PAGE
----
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Given a normally distributed population with mean $\mu$ and say I constructed a confidence interval of $\mu \pm a$ with a confidence level of 95%. Is the following statement correct?

There is a 0.95 probability/chance that the population mean is captured within this confidence interval?

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In the sense of the Bayesian interpretation of probability, that is actually correct. But it is easy to be misled by that if you don't also understand how frequentists look at it.

In the sense of the frequentist interpretation of probability, it is not correct. Because from the frequentist point of view, you construct one confidence interval, and now the mean is either in that interval or it isn't. Where is the repeatable experiment? The repeatable experiment is the construction of the confidence interval itself. That is, from the frequentist point of view, we "have 95% confidence that the population mean is in the confidence interval" because if we were to take many samples and construct many confidence intervals, 95% of the samples would produce 95% confidence intervals which overlap with $\mu$.

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  • $\begingroup$ Thank you, one follow up question. So if I were to take a 100 samples and constructed a confidence interval for all of them 95 would contain the population mean $\mu$? Or do you mean by many someting like in the limit (as the amount of samples goes to infinity) the proportion of intervals that contain $\mu$ will go to 0.95. $\endgroup$ – Keep_On_Cruising Jul 29 at 18:55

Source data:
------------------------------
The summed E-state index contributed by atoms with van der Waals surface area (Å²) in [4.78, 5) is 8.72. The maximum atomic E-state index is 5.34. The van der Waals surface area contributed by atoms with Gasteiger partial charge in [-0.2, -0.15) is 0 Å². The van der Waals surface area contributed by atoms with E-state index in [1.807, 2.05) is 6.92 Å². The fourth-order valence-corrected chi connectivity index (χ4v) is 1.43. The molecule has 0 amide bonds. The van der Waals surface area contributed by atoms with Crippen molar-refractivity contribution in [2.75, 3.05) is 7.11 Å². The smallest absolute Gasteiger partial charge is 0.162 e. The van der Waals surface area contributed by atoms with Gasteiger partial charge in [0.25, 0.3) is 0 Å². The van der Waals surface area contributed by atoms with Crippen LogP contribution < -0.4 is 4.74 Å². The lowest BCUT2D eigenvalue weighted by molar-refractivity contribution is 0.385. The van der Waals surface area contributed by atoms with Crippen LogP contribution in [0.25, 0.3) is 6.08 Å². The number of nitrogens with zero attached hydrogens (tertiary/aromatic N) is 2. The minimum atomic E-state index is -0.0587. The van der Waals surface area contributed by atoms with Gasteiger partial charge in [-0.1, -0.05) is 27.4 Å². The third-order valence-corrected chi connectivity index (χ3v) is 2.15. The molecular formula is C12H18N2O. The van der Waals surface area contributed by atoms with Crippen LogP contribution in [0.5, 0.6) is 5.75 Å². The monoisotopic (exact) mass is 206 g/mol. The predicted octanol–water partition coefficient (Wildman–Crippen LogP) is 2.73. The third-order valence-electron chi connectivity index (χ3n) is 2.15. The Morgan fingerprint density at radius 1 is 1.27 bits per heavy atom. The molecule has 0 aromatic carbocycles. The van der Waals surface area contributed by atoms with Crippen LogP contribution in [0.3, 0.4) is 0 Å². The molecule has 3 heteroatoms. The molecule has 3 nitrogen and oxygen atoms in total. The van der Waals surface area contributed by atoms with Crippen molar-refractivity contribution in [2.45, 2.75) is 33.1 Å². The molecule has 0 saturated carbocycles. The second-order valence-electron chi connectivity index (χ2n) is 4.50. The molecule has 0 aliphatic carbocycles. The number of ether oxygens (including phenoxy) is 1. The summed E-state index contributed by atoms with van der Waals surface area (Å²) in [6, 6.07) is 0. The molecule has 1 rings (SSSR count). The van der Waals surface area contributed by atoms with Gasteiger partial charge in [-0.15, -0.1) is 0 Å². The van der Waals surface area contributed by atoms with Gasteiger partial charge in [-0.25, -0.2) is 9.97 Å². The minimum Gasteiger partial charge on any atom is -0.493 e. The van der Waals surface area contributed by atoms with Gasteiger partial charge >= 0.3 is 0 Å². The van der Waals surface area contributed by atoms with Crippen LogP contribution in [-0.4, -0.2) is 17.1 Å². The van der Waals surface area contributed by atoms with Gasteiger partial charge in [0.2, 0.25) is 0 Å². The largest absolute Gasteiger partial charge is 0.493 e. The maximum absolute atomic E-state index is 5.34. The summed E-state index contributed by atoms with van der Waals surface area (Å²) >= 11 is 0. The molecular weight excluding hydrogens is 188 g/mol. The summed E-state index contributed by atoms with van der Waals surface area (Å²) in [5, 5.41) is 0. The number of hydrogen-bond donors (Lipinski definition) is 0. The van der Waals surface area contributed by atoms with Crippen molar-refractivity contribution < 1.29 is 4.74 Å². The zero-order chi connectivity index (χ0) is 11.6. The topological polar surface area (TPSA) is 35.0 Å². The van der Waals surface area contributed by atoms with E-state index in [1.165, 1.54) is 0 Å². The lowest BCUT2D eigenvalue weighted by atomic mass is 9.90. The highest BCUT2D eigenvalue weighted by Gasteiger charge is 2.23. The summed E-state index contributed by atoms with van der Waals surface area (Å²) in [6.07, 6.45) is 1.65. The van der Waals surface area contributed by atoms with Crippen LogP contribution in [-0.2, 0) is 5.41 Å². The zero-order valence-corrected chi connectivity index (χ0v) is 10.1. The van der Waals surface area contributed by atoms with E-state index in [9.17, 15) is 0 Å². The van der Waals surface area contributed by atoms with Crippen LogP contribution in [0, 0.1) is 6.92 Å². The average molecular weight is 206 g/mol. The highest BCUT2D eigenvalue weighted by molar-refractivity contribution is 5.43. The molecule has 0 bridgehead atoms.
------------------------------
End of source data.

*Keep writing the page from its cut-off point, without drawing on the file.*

• $\begingroup$ @Keep_On_Cruising It is in the limit, yes. $\endgroup$ – Ian Jul 29 at 19:08
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You will get different answers for your question depending on philosophical understanding. I like to say that the proposed statement is at best inaccurate because the population mean "exists" but is unknown, therefore there is no randomness to account for (and thus no probability).

I prefer to say the following:

"The confidence interval was produced with a method that captures the mean $\mu$ with $95~\%$ probability."

Note that the probability is associated with the method (say, the random sampling and the formulae) rather than with its actual, numerical output.

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  • $\begingroup$ Oh, I see what you mean! Thanks $\endgroup$ – Keep_On_Cruising Jul 29 at 18:59

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